The most common variety of mezcal-producing maguey is the espadin (Agave angustifolia haw), followed by the arroqueño (Agave esperrima jacobi) and the tobalá (Agave potatorum succ), which grows in the wild. Maguey plants take anywhere from 7 to 9 years to mature, no matter the variety.
Endless rows of agave plants cover the landscape of the Central Valleys and Southern Sierra of Oaxaca, as is the case in the countryside of some regions of Guerrero, Durango, San Lois Potosi and Zacatecas.
In general, this is mountainous terrain, making mechanized farming virtually impossible. The plant grows in the wild without using chemical products.
Mayatl’s breasts no longer supply the world with mezcal: it is the modern farmer’s skilled hands that tend the plant. They also hand-harvest the mature trunk or piña and carry it to its final destination: the Palenque or mezcal factory.
A traditional palenque is comprised of three areas: the cooking area, where the piña is baked in a circular earthen oven lined with stone; crushing, where juices are extracted by grinding the piña in an old-fashion mill and grindstone; and the area where the juices are fermented, distilled and bottled.
Modern distilling is mostly in wooden tubs and copper stills, but in very traditional or household palenques, earthenware pots and reed pipes are used. This is the minimum necessary infrastructure required to obtain authentic mezcal, to preserve its agave spirit and capture its essence of smoke and earth.
For the liquor’s final presentation, distilleries have let their imagination take flight. Mezcal bottles have become a true art form and collectors avidly seek the rarest blends bottled in hand-blown glass.
Types of mezcal
– “Mezcal with the worm”, in which a red maguey worm (Hypopta agavis) is added in the bottling process.
– “Mezcal de pechuga” is distilled along with a chicken breast.
– “Tobalá mezcal”, manufactured from the heart of the tobalá maguey that grows in the wild and is only distilled in earthenware pots.
– The one with a sad name, “Miner’s mezcal”: the purest form of the liquor, the product of the first distillation, paid in decades past as part of a miner’s salary so the effects of the alcohol would mitigate the exhaustion of the back-breaking labor.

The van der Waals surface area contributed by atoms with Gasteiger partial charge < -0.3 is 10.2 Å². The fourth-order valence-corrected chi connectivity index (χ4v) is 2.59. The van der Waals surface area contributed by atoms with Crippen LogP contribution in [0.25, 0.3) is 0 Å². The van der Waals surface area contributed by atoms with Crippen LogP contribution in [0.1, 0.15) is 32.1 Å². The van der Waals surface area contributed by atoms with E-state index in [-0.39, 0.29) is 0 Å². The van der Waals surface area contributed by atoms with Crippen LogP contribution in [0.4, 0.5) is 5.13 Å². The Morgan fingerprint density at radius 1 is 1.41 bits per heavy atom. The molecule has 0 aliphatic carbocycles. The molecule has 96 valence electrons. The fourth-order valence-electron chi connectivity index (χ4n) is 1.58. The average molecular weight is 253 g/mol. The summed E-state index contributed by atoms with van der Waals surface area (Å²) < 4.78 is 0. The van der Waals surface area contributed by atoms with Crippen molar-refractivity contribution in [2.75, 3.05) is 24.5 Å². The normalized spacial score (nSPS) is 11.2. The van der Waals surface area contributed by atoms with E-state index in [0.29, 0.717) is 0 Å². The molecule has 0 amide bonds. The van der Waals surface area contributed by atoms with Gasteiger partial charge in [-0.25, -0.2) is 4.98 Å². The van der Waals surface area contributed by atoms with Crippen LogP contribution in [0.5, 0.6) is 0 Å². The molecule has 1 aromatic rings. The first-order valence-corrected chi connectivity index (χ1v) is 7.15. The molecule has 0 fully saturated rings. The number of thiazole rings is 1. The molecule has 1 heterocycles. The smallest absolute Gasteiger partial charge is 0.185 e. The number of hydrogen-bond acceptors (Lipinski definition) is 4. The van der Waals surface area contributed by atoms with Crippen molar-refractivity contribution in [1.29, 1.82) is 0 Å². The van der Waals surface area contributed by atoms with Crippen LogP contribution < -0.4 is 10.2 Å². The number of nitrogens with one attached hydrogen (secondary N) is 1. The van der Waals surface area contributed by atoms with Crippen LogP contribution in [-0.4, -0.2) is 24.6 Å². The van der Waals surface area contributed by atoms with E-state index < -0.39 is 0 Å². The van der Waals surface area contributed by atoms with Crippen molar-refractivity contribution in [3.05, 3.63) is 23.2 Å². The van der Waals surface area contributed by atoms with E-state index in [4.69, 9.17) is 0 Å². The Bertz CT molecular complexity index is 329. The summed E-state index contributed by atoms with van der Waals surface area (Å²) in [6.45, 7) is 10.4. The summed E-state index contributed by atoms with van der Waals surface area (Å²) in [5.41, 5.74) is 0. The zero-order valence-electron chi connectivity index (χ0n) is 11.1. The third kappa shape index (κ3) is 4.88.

– Other mezcales sport the names of herbs, flowers or fruit, depending on which ingredient was added during the distillation process: pennyroyal, mint, peach and so on.
– There are also a variety of Mezcal liqueurs are also manufactured with mezcal, sugar syrup, honey and/or fruit.
– Finally, as with its brother Tequila, there’s also aged mezcal (reposado), depending on the time it has been is left to mature within wooden barrels.
The reality of mezcal
Mezcal is a handcrafted beverage: its production and marketing both a family and community tradition, its consumption is basically a social activity.
Along with pulque and tequila, mezcal is part of Mexico’s popular trilogy of drinks derived from the maguey plant. This is strange when you consider that the three were regional beverages whose production, distribution and consumption were seriously restricted for more than 200 years.
Perhaps its ritualistic use, especially in the case of mezcal, consolidated its popularity. Mezcal is used to bless the planting of crops, new arrivals in the family, a new community house (even a new life in the great beyond) a few drops are sprinkled on the grave to send the soul on its way. It is an essential companion for community work projects and on the patron saints’ days when it is served according to the local hierarchy and to refuse a cup would be tantamount to sacrilege.
Mezcal can be imbibed on any occasion. It doesn’t require refrigeration or ice. Normally, it isn’t mixed, but occasionally can be used in cocktails.
Best of all, though, is to drink it, in short, slow sips. There are those who like to suck a lemon and taste a bit of maguey worm salt (ground up and mixed with chilli pepper) after each drink.
Mezcal is strong and hits hard; overdoing it will put you in a state of permanent stupor. We recommend you stop before reaching this state, when you can still remedy the situation or as popular sayings go, remember your goddaughter’s name, take another waltz around on the floor, light a candle for the dead, or find a happy ending to the story.
But, as composer Chucho Palacios sings on his song “Copitas de mezcal”:
“Pour us another little glass of mezcal, because there’s no reason for crying anyway…!”